[Viewpoint]Approaching Obama’s America
By studying Chinese politics, I became accustomed to looking at the United States from China’s perspective. China is emerging explosively but it will have a hard time narrowing the gap in power with the United States. In fact, many U.S. realists think China’s power is limited and question the country’s desire for hegemony. They also think China’s threat has been exaggerated, tamping down security fears. The Bush administration first saw China as a strategic competitor, but the view has changed to stakeholder in the later term.
At the moment, the United States, not China, is at the center of global attention. The financial crisis demonstrated the failures of the U.S. federal government, ranging from its response to Hurricane Katrina, to the Iraq War. Even traditional conservatives in the Republican Party and military turned their backs on the Bush administration, noting that the military alone cannot solve problems. Some pragmatic aides eventually joined Barack Obama’s camp.
It is an irony that President Bush, whose approval rating is about 23 percent as he nears the end of his final term, has been one of the biggest contributors to building Obama’s United States.
With no one to challenge it, the United States has become arrogant. Instead of asking “Who are we?” it has been asking “Who are you?” It has tried to reshape the world to U.S. values. Instead of engagement, restraint and warmth toward the global community, the country was blinkered by unilateralism.
For some time, the United States has been embarrassing itself, costing it the soft power and dignity befitting an empire. That is why it has become mired in wars in Afghanistan and Iraq.
The October crash, therefore, is not just financial. It calls the United States’ very way of life into question. The American people’s courage and power in electing Obama are impressive, and with his administration the U.S. is still strong enough to rebuild the framework of the international order.
Obama has a greater task than rebuilding America. He must build a peaceful world. “As a leader in the global era, you must view the world through a wide lens,” Madeleine Albright, former President Bill Clinton’s secretary of state, advised Obama, and he should listen.
Many European countries welcomed Obama and about 75 percent of the Chinese supported him because they favor the democratization of international relations, not the export of American values.
In the post-Bush era, the international order is still filled with uncertainty. A new strategic clash is possible among major powers. The Korean Peninsula will soon be swept away by the waves. Right now, what we need is to calmly form our strategies and get our vision in good order, rather than trying to reach out to Obama and publicizing values we hold in common.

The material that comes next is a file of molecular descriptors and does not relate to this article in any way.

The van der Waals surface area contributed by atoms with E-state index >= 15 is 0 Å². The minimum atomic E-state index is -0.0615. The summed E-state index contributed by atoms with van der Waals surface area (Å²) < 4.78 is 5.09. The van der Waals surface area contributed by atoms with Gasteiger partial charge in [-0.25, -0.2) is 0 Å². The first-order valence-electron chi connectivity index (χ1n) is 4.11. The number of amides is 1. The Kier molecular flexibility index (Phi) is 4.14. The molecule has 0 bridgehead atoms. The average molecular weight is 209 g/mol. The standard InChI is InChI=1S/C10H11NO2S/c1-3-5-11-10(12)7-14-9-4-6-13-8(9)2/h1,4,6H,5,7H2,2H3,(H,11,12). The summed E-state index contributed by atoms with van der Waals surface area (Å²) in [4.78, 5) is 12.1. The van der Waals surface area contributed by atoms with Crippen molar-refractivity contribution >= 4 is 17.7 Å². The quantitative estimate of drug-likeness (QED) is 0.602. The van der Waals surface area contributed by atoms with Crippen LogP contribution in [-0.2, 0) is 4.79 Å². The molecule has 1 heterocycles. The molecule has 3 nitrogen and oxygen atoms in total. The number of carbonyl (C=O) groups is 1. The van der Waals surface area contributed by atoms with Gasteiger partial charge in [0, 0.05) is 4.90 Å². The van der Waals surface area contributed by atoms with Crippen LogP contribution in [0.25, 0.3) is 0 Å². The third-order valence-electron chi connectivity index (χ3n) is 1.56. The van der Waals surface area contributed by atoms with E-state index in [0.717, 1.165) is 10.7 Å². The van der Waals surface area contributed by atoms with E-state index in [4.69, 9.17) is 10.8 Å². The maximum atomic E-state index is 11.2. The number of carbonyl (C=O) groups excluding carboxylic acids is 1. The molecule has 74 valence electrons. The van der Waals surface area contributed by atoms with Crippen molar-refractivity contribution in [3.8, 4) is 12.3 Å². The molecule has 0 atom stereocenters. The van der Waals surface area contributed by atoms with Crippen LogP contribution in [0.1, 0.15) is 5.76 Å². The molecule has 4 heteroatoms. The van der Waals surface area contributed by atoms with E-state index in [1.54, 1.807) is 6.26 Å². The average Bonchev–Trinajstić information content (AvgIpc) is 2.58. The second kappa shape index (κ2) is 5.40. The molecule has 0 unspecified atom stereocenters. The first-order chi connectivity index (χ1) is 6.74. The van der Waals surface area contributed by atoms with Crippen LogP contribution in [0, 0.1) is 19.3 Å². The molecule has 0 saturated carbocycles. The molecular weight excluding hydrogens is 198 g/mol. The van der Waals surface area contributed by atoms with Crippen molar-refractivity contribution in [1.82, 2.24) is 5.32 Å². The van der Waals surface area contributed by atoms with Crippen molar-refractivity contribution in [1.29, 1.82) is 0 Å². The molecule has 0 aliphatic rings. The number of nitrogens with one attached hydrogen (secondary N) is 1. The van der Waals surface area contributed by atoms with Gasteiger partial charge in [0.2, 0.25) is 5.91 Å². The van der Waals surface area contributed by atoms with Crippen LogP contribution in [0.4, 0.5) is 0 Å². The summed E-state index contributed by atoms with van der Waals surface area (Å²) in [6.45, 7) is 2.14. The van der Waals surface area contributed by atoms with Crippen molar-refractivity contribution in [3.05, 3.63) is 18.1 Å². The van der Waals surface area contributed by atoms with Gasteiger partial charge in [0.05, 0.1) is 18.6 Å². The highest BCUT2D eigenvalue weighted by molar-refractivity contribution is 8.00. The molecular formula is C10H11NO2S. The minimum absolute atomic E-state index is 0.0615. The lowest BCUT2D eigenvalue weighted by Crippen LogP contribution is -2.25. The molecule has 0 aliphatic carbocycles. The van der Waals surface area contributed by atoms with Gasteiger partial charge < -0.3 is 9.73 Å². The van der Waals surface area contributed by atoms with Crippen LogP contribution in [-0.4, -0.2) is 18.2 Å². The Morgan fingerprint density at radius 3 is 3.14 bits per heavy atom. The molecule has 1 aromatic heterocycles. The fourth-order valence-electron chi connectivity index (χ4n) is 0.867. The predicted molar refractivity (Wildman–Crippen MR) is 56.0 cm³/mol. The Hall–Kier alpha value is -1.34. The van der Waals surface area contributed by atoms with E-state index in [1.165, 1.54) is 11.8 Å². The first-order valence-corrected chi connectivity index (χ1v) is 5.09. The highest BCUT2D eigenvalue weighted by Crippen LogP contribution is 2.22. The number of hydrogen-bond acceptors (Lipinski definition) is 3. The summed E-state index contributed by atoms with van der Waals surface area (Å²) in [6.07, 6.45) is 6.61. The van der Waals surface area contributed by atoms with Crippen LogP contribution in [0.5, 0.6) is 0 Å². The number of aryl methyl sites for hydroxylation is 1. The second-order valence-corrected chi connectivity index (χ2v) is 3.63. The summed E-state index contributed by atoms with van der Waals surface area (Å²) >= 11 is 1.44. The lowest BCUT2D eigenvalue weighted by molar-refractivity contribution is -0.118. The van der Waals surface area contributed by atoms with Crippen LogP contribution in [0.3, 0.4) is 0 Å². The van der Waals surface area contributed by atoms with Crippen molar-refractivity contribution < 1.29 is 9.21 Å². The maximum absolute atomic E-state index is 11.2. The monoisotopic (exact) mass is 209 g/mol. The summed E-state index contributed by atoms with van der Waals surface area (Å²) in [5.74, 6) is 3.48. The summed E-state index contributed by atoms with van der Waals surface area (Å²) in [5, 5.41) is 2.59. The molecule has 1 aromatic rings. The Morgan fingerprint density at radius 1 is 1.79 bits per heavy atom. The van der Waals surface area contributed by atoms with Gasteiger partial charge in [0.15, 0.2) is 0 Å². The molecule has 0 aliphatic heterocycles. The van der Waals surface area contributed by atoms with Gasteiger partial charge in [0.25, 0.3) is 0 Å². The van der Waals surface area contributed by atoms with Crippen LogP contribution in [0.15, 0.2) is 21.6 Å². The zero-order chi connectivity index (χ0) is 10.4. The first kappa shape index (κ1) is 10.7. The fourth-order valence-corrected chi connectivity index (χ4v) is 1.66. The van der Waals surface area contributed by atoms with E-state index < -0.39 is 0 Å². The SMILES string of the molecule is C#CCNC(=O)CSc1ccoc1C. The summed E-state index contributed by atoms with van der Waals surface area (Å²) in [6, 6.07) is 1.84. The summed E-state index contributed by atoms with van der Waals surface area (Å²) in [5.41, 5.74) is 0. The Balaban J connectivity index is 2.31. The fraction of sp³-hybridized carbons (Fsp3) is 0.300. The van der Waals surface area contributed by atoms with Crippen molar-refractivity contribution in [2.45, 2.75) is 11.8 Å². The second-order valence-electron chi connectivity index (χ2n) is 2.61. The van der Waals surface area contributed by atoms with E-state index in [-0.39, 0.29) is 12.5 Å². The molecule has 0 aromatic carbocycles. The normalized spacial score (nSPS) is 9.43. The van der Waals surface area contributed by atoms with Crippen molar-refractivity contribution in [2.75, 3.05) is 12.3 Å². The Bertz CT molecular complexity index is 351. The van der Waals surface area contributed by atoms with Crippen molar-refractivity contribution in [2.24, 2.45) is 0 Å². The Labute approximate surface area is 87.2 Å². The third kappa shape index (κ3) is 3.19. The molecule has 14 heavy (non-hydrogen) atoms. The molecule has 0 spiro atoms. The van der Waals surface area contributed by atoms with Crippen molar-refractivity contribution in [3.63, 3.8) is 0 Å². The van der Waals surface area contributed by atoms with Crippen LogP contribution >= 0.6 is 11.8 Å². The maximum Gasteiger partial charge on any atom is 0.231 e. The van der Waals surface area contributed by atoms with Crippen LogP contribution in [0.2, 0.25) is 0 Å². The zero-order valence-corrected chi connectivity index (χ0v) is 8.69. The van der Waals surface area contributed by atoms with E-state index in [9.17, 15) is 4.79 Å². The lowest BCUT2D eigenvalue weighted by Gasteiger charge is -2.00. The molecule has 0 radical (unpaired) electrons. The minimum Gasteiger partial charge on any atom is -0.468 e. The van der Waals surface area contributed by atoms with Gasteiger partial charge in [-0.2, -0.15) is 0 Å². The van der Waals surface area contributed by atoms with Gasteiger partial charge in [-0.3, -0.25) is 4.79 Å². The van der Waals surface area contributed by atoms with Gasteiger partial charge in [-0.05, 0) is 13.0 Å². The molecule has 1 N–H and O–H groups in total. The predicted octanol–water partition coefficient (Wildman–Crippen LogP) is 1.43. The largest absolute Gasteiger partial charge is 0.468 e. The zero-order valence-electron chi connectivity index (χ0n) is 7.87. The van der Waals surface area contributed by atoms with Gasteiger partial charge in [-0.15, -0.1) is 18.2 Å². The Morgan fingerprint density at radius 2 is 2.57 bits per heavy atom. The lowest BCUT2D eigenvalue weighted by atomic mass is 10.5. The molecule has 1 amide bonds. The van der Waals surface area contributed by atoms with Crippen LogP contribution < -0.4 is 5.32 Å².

And that should begin by looking back at the past, in which we have learned the value of conservatism through Bush.
The way we “restore” the U.S.?Korea alliance, as if it was a cultural property, should be re-examined.
The rigid framework on North Korea was established way too early. We were dominated by the idea that the market is good and regulation is evil.
And we lack understanding about other kinds of democracy.
For the new era, we should walk on the path of renewal. Obama has been talking about renewal throughout his campaign, and Chinese President Hu Jintao also made it the philosophy of his time in office. Pragmatism requires changing one’s ideas.
It’s like being willing to shoot arrows on horseback while dressed in the enemy’s uniform.
During China’s Warring States period, the Huns were the biggest problem for the Zhao state. Their mobility - the Huns fought on horseback - was far superior to that of Zhao soldiers, who fought from carriages. King Wuling of Zhao then undertook military reform. He ordered all his soldiers to dress in Hun uniforms and trained them in horseback archery in addition to the cavalry charge.
His reform naturally faced the opposition of conservative commanders, but the king made clear that, “Those who use the old to define the new do not achieve change.” After the king himself donned a Hun uniform, attitudes shifted and genuine change came.
We should dress in new clothes and lose weight. The Lee Myung-bak administration’s aides must learn humility by visiting bars and outdoor plazas every night after work and communicate with the new and the strange.
They should learn humility by looking at other people’s reflection in the water rather than looking at themselves.
The progressives are not exempt. They must learn that they must give up small things for a larger cause. They must learn to act in ways that they have not been able to accomplish until now, because confrontation at this moment will not change the world even a little.
*The writer is a professor at Sungkyunkwan University. Translation by the JoongAng Daily staff.
by Lee Hee-ok